We all receive too much e-mail. According to the Radacati Research Group, roughly 541 million knowledge workers worldwide rely on e-mail to conduct business, with corporate users sending and receiving an average of 133 messages per day – and rising. While no open-source studies address how the Defense Department’s e-mail volume compares to corporate users’, my own anecdotal experience and that of legions of colleagues suggests a striking similarity. Without fail, they report struggling every day to keep up with an e-mail inbox bloated with either poorly organized slivers of useful data points that must be sifted like needles from stacks of nonvalue-adding informational hay or messages that are completely unrelated to any mission-furthering purpose.
E-mail is a poor tool for communicating complex ideas. Text-only communication, or “lean media,” as it is referred to by researchers who study the comparatively new field of computer mediated communication, lacks the nonverbal cues, such as facial expression, body language, vocal tone and tempo, that inform richer means of communication. Moreover, aside from its qualitative shortcomings and viral-like reproductive capacity, a growing body of research suggests e-mail’s interruptive nature is perhaps the most pressing threat to decision-making in the cognitive dimension.

In the Future of Search Won’t Be Incremental, Adam DuVander writes,

Personalization isn’t only coming, it’s here. Sign in to your Google account and you can activate it. Prepare to be underwhelmed. But even if it were as Carrasco describes, privacy concerns would stop personalized search from being adopted until the benefits were undeniable. It would take a radical shift.

When Google came along, it provided something that had never been seen before: good search results. Unlike all the other search engines, Google’s top few slots had what we were looking for. And it provided them fast.

It was a much easier time to make big changes. Someone has to make us realize that Google’s results are as antiquated as Yahoo and Excite were in the late 90s. A change in interface might be the most likely innovation.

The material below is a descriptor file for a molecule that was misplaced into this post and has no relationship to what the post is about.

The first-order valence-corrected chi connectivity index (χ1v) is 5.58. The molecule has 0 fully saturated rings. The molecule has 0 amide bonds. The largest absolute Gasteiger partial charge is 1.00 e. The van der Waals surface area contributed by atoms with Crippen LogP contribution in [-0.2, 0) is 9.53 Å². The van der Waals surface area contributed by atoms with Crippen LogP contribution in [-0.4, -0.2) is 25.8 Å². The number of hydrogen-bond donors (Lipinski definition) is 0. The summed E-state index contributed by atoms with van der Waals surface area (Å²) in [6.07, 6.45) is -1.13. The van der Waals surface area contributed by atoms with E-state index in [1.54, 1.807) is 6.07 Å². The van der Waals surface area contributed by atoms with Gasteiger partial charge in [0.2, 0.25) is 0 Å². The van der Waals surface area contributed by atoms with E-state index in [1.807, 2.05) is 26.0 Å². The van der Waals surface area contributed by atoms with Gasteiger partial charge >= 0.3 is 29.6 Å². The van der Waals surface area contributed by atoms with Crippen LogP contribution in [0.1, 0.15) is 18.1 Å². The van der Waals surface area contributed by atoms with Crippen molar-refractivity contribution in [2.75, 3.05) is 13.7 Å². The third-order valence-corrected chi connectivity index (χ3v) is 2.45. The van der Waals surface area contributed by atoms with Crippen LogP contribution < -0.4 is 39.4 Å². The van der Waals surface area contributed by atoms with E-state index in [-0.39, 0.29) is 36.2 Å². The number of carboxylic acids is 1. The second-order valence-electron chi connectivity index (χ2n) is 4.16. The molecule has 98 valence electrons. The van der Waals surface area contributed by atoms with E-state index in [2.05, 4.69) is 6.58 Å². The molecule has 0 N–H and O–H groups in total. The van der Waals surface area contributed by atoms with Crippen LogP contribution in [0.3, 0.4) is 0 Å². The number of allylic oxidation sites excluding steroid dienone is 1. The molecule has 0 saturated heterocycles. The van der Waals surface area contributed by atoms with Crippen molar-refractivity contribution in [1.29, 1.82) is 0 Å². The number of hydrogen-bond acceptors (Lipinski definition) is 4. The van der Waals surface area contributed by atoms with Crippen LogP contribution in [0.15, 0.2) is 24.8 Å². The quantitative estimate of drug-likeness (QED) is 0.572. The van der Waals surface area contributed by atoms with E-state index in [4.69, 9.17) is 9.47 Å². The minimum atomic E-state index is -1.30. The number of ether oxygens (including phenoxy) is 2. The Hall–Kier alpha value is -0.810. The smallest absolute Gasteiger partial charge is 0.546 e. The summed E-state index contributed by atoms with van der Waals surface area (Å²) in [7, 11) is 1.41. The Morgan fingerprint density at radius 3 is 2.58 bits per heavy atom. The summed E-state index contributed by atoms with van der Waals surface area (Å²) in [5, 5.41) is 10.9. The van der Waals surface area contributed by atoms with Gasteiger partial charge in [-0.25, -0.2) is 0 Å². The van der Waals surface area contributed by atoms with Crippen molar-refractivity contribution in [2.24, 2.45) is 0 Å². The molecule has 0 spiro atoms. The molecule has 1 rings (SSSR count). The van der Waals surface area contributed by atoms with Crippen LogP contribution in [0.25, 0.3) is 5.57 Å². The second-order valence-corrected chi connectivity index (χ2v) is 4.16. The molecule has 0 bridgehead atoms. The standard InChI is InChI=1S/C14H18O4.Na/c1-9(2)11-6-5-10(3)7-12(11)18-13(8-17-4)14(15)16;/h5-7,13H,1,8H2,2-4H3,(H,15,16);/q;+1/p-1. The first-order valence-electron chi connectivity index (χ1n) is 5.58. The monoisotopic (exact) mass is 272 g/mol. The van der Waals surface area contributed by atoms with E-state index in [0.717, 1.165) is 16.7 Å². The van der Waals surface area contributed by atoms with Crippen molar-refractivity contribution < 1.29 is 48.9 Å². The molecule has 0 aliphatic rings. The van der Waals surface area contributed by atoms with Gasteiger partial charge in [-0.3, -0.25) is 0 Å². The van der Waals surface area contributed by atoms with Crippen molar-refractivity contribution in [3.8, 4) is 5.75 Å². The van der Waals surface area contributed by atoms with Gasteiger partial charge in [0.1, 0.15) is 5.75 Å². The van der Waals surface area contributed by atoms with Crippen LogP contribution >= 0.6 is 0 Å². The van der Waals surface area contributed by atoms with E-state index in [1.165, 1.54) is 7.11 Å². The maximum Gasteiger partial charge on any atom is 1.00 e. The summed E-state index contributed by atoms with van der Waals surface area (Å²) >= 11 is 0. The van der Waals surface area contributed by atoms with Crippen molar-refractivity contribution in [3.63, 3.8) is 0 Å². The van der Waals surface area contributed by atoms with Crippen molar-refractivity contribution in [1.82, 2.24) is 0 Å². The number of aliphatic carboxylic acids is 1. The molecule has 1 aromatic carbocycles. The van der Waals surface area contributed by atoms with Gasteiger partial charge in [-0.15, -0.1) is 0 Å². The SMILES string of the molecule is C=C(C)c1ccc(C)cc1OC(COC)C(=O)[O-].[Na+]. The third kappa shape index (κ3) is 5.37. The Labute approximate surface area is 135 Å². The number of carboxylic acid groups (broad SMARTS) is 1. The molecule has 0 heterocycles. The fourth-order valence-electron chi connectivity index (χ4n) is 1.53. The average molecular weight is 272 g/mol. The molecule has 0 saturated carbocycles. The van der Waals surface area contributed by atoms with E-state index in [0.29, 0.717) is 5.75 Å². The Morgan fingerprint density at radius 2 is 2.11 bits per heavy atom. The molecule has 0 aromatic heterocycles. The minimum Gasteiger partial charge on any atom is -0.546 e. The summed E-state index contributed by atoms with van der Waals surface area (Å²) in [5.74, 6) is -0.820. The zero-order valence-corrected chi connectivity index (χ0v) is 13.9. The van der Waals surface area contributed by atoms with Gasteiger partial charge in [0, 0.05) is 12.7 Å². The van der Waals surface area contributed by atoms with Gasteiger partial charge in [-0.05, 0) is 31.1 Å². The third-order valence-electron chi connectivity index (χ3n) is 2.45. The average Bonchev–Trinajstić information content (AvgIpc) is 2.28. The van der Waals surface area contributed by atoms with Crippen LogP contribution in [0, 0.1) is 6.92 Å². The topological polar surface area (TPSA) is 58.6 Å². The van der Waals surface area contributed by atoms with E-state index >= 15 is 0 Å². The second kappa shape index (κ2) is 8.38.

Sphere which was acquired by AOL News displays articles “related” to the content of the page currently viewed by the user, and now powers over 100,000 sites including many major news outlets like Wall Street Journal, Time, Reuters, etc. This is also the back-end service (see content widget) used to generate “possibly related posts” on WordPress.

Sphere’s founder explains why they created it,

“We founded Sphere with a mission to make contextually relevant connections between all forms of content (mainstream media articles, archived articles, videos, blogs, photos, ads) that enable the reader to go deep on topics of interest,” wrote Conrad.

At the time of its acquisition, Sphere reaches a large number of webpages

Sphere’s third-party network includes more than 50,000 content publishers and blogs and is live on an average of more than 2 billion article pages across the web every month.*

Om Malik writes about Spheres original concept for Blog Search,

The way Sphere works is a combination of many tracks. Lets use an example say of what else, Broadband. The look for blogs that write about broadband, (including those with broadband in the title of the blog) to create a short list. If I am linking to someone who is also a broadband blogger, and vice-versa, Sphere puts a lot of value on that relationship. The fact is most of us broadband bloggers tend to debate with each others. Think Blog Rank, Instead of Google’s Page Rank. The company has also taken a few steps to out-smart the spammers, and tend to push what seems like spam-blog way down the page. Not censuring but bringing up relevant content first. They have pronoun checker. Too many I’s could mean a personal blog, with less focused information. That has an impact on how the results show up on the page.

John Batelle on how Sphere works,

It pays attention to the ecology of relationships between blogs, for example, and it gives a higher weighted value to links that have more authority. This will insure, for example, that when a Searchblog author goes off topic and rants about, say, Jet Blue, that that author’s rant will probably not rank as high for “Jet Blue” as would a reputable blogger who regularly writes about travel, even if that Searchblog author has a lot of high-PageRank links into his site. Sphere also looks at metadata about a blog to inform its ranking – how often does the author post, how long are the posts, how many links on average does a post get? Sphere surfaces this information in its UI, I have to say, it was something to see that each Searchblog post gets an average of 21 links to it. Cool!